SFWRITER.COM > Novels > Mindscan > Typical Passage
by Robert J. Sawyer
Copyright © 2005 by Robert J. Sawyer
All Rights Reserved.
When giving readings at bookstores, I often don't read the opening of a novel;
rather, I look for a typical passage that embodies the flavor and
theme of the book. I find that in a book superstore, where the acoustics
are usually quite lousy, a six- or seven-minute reading is ideal. This is
the passage I often read from Mindscan.
Tomorrow Monday I would go see my mother. As usual,
it was a duty I was not looking forward to. But tonight, a
beautiful autumn Sunday night, should be fun: tonight was a
little party at Rebecca Chong's penthouse. That would be great;
I could use some cheering up.
I took the subway to Rebecca's. Although it wasn't a
weekday, there were still lots of people on the train, and many
of them stared openly at me. Canadians are supposed to be known
for their politeness, but that trait seemed entirely absent just
Even though there were plenty of seats, I decided to stand
for the trip with my back to everyone, making a show of
consulting a map of the subway system. It had grown slowly but
surely since I was a kid, with, most recently, a new line out to
the airport, and an extension of another all the way up to York
Once the train got to Eglinton, I exited and found the
corridor that led to the entrance to Rebecca's building. There,
I presented myself to the concierge, who, to his credit, didn't
bat an eye as he called up to Rebecca's apartment to confirm that
I should be admitted.
I took the elevator up to the top floor, and walked along
the short hallway to Rebecca's door. I stood there for a few
moments, steeling my courage ... literally, I suppose ... and
then knocked on the apartment door. A few moments later, the
door opened, and I was face to face with the lovely Rebecca
Chong. "Hey, Becks," I said. I was about to lean in for our
usual kiss on the lips when she actually stepped back a half
"Oh, my God," said Rebecca. "You my God, you really did
it. You said you were going to, but ..." Rebecca stood there,
mouth agape. For once, I was happy that there was no outward
sign of my inner feelings. Finally, I said, "May I come in?"
"Um, sure," said Rebecca. I stepped into her penthouse
apartment; fabulous views both real and virtual filled her walls.
"Hello, everyone," I said, moving out of the marbled
entryway and onto the berber carpet.
Sabrina Bondarchuk, tall, thin, with hair that I now saw as
the yellow I supposed it always had been, was standing by the
fireplace, a glass of white wine in her hand. She gasped in
I smiled fully aware that it wasn't quite the dimpled
smile they were used to. "Hi, Sabrina," I said.
Sabrina always hugged me when she saw me; she made no move
to do so this time, though, and without some signal from her, I
wasn't going to initiate it.
"It's ... it's amazing," said bald-headed Rudy Ackerman,
another old friend we'd hiked around Eastern Canada and New
England the summer after our first year at U of T. The "it" Rudy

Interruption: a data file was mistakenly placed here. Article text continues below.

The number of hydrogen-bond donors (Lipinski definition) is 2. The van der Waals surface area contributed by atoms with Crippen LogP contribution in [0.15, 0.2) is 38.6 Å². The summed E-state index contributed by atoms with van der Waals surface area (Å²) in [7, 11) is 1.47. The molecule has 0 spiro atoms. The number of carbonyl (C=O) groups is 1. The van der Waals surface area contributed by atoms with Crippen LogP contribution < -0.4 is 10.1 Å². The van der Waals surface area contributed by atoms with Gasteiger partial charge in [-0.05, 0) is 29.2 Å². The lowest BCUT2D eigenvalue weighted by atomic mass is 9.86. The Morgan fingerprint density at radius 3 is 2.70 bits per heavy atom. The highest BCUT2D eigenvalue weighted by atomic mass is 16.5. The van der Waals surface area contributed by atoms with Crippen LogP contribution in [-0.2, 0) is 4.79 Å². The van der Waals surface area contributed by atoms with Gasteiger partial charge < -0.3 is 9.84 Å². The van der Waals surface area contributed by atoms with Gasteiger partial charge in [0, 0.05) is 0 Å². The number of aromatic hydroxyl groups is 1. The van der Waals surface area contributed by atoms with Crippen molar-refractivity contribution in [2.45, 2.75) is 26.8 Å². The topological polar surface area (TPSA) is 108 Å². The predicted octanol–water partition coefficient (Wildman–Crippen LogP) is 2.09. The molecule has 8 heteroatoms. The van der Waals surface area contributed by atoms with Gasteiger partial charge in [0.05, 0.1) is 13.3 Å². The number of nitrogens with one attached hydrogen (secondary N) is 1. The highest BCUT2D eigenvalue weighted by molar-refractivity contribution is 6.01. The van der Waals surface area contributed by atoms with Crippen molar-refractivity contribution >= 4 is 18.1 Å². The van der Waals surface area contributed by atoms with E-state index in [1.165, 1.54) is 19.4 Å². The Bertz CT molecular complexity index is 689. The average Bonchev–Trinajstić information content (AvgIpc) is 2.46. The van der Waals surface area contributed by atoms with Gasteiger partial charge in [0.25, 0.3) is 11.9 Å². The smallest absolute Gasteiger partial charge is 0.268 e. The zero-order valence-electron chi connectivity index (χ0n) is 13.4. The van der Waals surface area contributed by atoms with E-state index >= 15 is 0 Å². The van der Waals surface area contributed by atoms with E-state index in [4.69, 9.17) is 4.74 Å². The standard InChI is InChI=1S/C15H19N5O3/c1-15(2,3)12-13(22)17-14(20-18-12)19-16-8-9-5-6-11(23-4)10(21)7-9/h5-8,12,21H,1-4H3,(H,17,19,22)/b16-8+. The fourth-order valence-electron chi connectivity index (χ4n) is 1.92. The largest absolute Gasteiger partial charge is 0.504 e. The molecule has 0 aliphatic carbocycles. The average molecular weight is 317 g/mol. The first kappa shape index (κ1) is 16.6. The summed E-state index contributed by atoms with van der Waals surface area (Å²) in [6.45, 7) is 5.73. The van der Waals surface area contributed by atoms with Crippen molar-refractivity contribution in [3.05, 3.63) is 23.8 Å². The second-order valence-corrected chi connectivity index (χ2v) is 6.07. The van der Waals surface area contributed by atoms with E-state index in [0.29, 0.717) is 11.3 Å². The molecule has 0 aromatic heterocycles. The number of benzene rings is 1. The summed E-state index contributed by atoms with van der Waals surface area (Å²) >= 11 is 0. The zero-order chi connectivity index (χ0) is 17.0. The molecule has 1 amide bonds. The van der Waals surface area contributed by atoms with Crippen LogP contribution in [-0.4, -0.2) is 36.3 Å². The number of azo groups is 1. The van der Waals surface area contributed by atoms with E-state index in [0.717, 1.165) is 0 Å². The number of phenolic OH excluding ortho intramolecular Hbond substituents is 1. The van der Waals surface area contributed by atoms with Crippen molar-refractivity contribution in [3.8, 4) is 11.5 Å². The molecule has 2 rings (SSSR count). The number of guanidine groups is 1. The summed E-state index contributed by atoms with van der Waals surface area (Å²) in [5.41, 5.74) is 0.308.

was referring to was my new body.
I tried to make my tone light. "The current state of the
art," I said. "It'll get more lifelike as time goes on, I'm
"It's pretty funky as is, I must say," said Rudy. "So ...
so do you have super strength?"
Rebecca was still looking mortified, but Sabrina imitated a
TV announcer. "He's an upload. She's a vegetarian rabbi. They
I laughed. "No, I've got normal strength. Super strength
is an extra-cost option. But you know me: I'm a lover not a
"It's so ... weird," said Rebecca, at last.
I looked at her, and smiled as warmly as humanly as I
could. "`Weird' is just an anagram of `wired,'" I said, but she
didn't laugh at the joke.
"What's it like?" asked Sabrina.
Had I still been biological, I would, of course, have taken
a deep breath as part of collecting my thoughts. "It's
different," I said. "I'm getting used to it, though. Some of it
is very nice. I don't get headaches anymore at least, I
haven't so far. And that damn pain in my left ankle is gone.
"What?" asked Rudy.
"Well, I feel a little low-res, I guess. There isn't as
much sensory input as there used to be. My vision is fine and
I'm no longer color-blind, although I do have a slight awareness
of the pixels making up the images. But there's no sense of
smell to speak of."
"With Rudy around, that's not such a bad thing," said
Rudy stuck his tongue out at her.
I kept trying to catch Rebecca's eye, but every time I
looked at her, she looked away. I lived for her little touches,
her hand on my forearm, a leg pressing against mine as we sat on
the couch. But the whole evening, she didn't touch me once. She
hardly even looked at me.
"Becks," I said at last, when Rudy had gone to the washroom,
and Sabrina was off freshening her drink. "It is still me, you
"What?" she said, as if she had no idea what I was talking
"Yeah," she said. "Sure."
In day-to-day life, we hardly ever speak names, either our
own or those of others. "It's me," we say when identifying
ourselves on the phone. And, "Look at you!" when greeting
someone. So maybe I was being paranoid. But by the end of the
evening, I couldn't recall anyone, least of all my darling,
darling Rebecca, having called me Jake.
I went home in a pissy mood. My dog growled at me as I
came through the front door, and I growled back.
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